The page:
PDA

View Full Version : Personal Responsibility vs Credit Card Companies


Logical
09-05-2005, 08:24 PM
I say that these companies are abusing the system by sucking in our young, who don't really understand personal finance issues, let alone lifetime credit ratings. Yes you can influence your children to be financially responsible but some people actually have what seems to be an addiction to spending (my former wife certainly was that way and I guarantee she did not learn if from her parents).

Sending these credit cards to the young people between 16 and 21 just because their parents have good ratings are unfair to these young adults. They need to earn there credit rating. This is almost as bad as tobacco companies luring in minors.

Electric
09-05-2005, 08:27 PM
I say that these companies are abusing the system by sucking in our young, who don't really understand personal finance issues, let alone lifetime credit ratings. Yes you can influence your children to be financially responsible but some people actually have what seems to be an addiction to spending (my former wife certainly was that way and I guarantee she did not learn if from her parents).

Sending these credit cards to the young people between 16 and 21 just because their parents have good ratings are unfair to these young adults. They need to earn there credit rating. This is almost as bad as tobacco companies luring in minors.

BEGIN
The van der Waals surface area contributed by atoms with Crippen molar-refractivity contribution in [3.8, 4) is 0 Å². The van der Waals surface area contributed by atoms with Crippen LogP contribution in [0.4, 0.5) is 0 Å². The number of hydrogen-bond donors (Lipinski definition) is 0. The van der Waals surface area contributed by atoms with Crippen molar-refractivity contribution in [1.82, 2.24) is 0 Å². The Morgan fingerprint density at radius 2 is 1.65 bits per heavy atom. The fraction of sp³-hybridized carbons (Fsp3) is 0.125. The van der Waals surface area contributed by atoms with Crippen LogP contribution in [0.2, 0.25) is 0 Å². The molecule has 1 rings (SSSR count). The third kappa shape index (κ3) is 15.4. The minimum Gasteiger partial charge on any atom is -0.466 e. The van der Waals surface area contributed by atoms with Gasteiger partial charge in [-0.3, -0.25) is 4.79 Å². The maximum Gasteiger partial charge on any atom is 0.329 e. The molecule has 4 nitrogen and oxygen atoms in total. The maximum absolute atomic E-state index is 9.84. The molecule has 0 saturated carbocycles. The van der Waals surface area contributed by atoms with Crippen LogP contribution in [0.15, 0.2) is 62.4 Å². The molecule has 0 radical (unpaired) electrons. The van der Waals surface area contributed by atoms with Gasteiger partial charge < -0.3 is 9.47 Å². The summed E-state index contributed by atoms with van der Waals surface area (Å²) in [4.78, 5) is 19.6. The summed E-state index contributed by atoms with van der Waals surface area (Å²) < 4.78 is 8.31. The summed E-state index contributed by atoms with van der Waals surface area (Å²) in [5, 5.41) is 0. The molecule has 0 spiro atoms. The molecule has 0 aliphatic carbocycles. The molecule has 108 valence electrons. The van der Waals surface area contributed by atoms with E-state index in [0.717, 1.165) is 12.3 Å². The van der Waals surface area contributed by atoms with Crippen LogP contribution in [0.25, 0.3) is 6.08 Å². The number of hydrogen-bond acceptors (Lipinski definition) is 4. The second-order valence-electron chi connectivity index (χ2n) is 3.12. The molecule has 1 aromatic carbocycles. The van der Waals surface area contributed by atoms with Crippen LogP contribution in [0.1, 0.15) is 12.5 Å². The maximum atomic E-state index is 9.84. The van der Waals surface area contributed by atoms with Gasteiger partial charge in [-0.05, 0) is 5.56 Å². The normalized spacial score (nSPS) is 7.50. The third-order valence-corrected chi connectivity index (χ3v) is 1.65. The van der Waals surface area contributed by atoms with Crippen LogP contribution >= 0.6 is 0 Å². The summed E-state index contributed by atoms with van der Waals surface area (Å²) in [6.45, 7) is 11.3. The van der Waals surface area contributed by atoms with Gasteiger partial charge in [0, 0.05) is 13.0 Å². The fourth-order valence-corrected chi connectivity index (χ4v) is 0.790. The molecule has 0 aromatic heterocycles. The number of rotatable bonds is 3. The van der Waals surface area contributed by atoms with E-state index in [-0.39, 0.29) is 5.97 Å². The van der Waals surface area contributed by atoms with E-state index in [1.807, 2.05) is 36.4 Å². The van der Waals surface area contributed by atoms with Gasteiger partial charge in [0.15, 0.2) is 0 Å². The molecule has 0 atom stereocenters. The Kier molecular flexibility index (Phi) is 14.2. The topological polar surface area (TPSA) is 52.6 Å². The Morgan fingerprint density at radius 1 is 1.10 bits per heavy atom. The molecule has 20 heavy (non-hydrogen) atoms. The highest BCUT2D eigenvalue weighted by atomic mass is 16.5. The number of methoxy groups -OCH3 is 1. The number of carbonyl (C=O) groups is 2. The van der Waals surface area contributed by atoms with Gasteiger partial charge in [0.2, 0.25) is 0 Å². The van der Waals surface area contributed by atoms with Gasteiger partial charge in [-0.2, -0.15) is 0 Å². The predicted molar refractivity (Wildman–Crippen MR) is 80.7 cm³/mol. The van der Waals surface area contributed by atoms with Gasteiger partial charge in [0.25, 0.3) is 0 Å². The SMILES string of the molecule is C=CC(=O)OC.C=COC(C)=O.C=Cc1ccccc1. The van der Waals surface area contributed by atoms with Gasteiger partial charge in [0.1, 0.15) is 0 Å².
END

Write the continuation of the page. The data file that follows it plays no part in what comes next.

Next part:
When was the last time they "sent" credit cards to people between 16 and 21? Quite a few years ago that practice was stopped and now they send applications out pretty freely. You have to fill it out and send it in, that puts more of the blame on the individual. The credit card companies issuing cards to those that young should have their heads examined, but they are not the only ones at fault.

Logical
09-05-2005, 08:29 PM
When was the last time they "sent" credit cards to people between 16 and 21? Quite a few years ago that practice was stopped and now they send applications out pretty freely. You have to fill it out and send it in, that puts more of the blame on the individual. The credit card companies issuing cards to those that young should have their heads examined, but they are not the only ones at fault.They have been sending preapproved applications to all three of my kids since they were 16, almost everyone of my coworkers is or has experienced the same thing.

Darkwolfe
09-05-2005, 08:31 PM
Where did that come from???

Not that I can argue your statement at all, because it is quite true. I bombed pretty badly with credit cards myself in my early 20s. However I learned from it too.

Rule #1. Never make the minimum payment. Pay four or five times that amount every month.

Rule #2. Make several payments a month if possible. Throw $20-$30 a paycheck at it.

Rule #3. If you use it like cash, it'll keep you from nibbling out of the vending machines at work, cause you won't have any loose change in your pocket. Some bonehead steals your wallet, you can call the CC company immediately and keep your liability down to $50 or so. If you had cash in it, it's gone.

Logical
09-05-2005, 08:40 PM
Where did that come from???